Lobbying. The very word makes me cringe. It connotes all manner of unseemly political chicanery from bought-and-paid-for votes on contentious issues to the unflattering influence money brings to the process. At the same time, however, without lobbyists many of the issues and problems we face as Americans - or at least our opinion of them - would not garner the attention of our elected officials. Additionally, those simple telephone calls we as citizens make to our senators and those short notes we scribble to our representatives are, in essence, lobbying. And so the very idea of lobbying becomes a necessary but begrudging tool if we are to engage ourselves in the democratic system.
A few weeks ago a rather unique opportunity arose which offered up a shot to stand up and be counted in this process. How the Wilderness Society found my name is still somewhat a mystery but find it they did. (Full disclosure: I am not a member of the Wilderness Society). What the group offered was simply the chance to go to Washington D. C. and speak on behalf of the Land and Water Conservation Fund (LWCF) in front of North Dakota's senators and lone representative. In other words, lobby on behalf of something I believe in.
Normally, I would have found it easy to stiff-arm such an idea and stay within the comfort zone of my usual benign existence. But for whatever reason, this one tugged at me. I knew enough about LWCF to be reasonably informed. I knew it was a good thing. I knew the North Dakota reps had probably heard from Capitol Hill lobbyists about it in the past. But I also surmised they may not have heard the average North Dakota citizen speak about it, much less travel to D. C. to make a direct pitch. That notion alone led me to believe I might just make a difference, so after considerable thought I decided to give it a go and last week I made the trip.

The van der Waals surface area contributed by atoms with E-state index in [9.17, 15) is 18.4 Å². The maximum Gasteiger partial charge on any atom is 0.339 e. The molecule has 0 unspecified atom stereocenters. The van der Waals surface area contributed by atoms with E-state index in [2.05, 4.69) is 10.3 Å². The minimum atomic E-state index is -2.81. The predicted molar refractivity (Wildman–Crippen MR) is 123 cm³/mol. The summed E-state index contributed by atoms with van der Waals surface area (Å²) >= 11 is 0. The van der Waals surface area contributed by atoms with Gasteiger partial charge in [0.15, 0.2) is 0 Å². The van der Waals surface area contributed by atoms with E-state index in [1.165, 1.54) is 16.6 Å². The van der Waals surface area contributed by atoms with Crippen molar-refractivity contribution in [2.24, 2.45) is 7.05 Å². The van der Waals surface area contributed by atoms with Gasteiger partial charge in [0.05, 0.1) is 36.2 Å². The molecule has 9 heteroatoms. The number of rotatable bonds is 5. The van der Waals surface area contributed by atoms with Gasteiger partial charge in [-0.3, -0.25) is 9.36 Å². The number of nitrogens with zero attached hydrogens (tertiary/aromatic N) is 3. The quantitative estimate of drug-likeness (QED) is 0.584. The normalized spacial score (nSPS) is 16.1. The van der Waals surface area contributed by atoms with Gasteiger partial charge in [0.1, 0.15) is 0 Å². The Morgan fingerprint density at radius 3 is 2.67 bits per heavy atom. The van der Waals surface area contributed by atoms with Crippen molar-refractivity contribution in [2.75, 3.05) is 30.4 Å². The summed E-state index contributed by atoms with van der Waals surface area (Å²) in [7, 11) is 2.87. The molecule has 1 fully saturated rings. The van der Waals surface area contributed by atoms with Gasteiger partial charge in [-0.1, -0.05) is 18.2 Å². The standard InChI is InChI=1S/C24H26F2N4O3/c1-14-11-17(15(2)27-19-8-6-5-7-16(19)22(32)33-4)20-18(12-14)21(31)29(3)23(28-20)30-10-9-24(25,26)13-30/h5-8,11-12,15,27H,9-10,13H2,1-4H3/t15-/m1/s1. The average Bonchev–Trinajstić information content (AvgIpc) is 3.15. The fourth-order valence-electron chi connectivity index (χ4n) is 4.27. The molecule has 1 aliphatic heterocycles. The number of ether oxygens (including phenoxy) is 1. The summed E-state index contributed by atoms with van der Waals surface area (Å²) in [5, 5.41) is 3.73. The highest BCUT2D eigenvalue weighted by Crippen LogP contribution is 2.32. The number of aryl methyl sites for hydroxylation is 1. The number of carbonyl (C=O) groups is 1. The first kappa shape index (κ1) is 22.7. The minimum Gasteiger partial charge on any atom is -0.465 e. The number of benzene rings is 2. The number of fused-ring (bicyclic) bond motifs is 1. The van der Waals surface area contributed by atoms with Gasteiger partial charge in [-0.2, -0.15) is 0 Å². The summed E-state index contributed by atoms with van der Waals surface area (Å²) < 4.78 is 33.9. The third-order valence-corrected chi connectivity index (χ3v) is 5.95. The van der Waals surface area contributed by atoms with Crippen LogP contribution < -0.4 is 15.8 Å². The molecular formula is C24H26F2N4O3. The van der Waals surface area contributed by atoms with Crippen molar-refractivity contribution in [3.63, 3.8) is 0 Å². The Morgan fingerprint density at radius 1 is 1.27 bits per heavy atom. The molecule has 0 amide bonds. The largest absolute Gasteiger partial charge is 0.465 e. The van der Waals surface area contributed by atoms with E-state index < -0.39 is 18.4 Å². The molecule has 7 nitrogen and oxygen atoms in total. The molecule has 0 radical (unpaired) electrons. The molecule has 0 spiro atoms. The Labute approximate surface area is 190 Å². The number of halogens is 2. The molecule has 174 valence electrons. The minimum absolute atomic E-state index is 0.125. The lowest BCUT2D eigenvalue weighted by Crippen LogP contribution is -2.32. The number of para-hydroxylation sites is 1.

What makes the LWCF so easily understood and so readily supported publically is its simplicity. In 1965, Congress authorized the setting aside of $900 million annually for the protection of important land, water, and recreation areas for all Americans. The source of these monies makes it even more amenable to most citizens: It comes directly from a small percent of federal offshore gas and oil drilling fees. In other words, not a single tax dollar is used to fulfill this annual funding.
Through the years these dollars have gone to countless projects in all 50 states. Over 41,000 state and local park projects have been helped by the LWCF - everything from Little League ball fields to campground facilities to preserving historic battlefields. In other words, all those things we Americans savor in the outdoors.
Dollars specific to North Dakota this year included money directed to Lions Park in Burleigh County, a natural area in Bottineau County, and Ft. Stevenson State Park in Mclean County. In the past such facilities as Ft. Union Trading Post and Knife River Indian Villages, both National Historic Sites, have been recipients of LWCF dollars. That's the good news.
On the downside is the history of LWCF funding, which is riddled with hands-in-the-cookie-jar raiding. Every year the dollars are deposited at the U.S. Treasury. But like a lot of other so-called designated funds, rarely does LWCF survive the removal of dollars for other reasons. Over the history of the entire program, over $17 billion has been diverted from their authorized use, only to end up being spent in other unaccountable areas. I contend this is wrong and a return to honest budgeting should be a goal for all of us. To fully fund LWCF every year - which was the original intent back in 1965 I believe - is the ultimate solution.
The offices of Sens. Conrad and Hoeven were extremely gracious and their staffs were exceptionally accommodating as was that of Representative Berg. All members made efforts to fit me into rather busy schedules then took the time to listen to what I had to say. Rep. Berg even went so far as to give me a tour of the U.S. Capitol. I personally thank them all.
If the LWCF sounds like a worthwhile area to support, consider dropping these fine gentlemen a note and letting them know that.